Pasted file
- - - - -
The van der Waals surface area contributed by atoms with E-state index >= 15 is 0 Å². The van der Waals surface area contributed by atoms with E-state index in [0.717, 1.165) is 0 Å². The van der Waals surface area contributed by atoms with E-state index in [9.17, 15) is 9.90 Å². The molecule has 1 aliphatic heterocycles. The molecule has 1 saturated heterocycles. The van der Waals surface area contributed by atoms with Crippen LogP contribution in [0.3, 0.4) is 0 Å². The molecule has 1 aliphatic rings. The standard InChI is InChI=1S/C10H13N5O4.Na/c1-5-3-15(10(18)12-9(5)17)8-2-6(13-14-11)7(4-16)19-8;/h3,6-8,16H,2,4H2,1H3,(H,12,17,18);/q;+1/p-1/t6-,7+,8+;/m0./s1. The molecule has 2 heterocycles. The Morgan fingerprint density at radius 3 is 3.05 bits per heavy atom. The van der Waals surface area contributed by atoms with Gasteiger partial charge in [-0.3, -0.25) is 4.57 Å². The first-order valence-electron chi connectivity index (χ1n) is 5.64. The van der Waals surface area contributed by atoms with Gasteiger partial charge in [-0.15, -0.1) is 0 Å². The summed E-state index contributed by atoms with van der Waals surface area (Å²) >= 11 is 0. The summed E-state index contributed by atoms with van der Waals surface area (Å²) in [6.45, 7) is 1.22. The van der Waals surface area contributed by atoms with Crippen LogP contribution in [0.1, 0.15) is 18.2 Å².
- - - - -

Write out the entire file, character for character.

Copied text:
The van der Waals surface area contributed by atoms with E-state index >= 15 is 0 Å². The van der Waals surface area contributed by atoms with E-state index in [0.717, 1.165) is 0 Å². The van der Waals surface area contributed by atoms with E-state index in [9.17, 15) is 9.90 Å². The molecule has 1 aliphatic heterocycles. The molecule has 1 saturated heterocycles. The van der Waals surface area contributed by atoms with Crippen LogP contribution in [0.3, 0.4) is 0 Å². The molecule has 1 aliphatic rings. The standard InChI is InChI=1S/C10H13N5O4.Na/c1-5-3-15(10(18)12-9(5)17)8-2-6(13-14-11)7(4-16)19-8;/h3,6-8,16H,2,4H2,1H3,(H,12,17,18);/q;+1/p-1/t6-,7+,8+;/m0./s1. The molecule has 2 heterocycles. The Morgan fingerprint density at radius 3 is 3.05 bits per heavy atom. The van der Waals surface area contributed by atoms with Gasteiger partial charge in [-0.3, -0.25) is 4.57 Å². The first-order valence-electron chi connectivity index (χ1n) is 5.64. The van der Waals surface area contributed by atoms with Gasteiger partial charge in [-0.15, -0.1) is 0 Å². The summed E-state index contributed by atoms with van der Waals surface area (Å²) >= 11 is 0. The summed E-state index contributed by atoms with van der Waals surface area (Å²) in [6.45, 7) is 1.22. The van der Waals surface area contributed by atoms with Crippen LogP contribution in [0.1, 0.15) is 18.2 Å².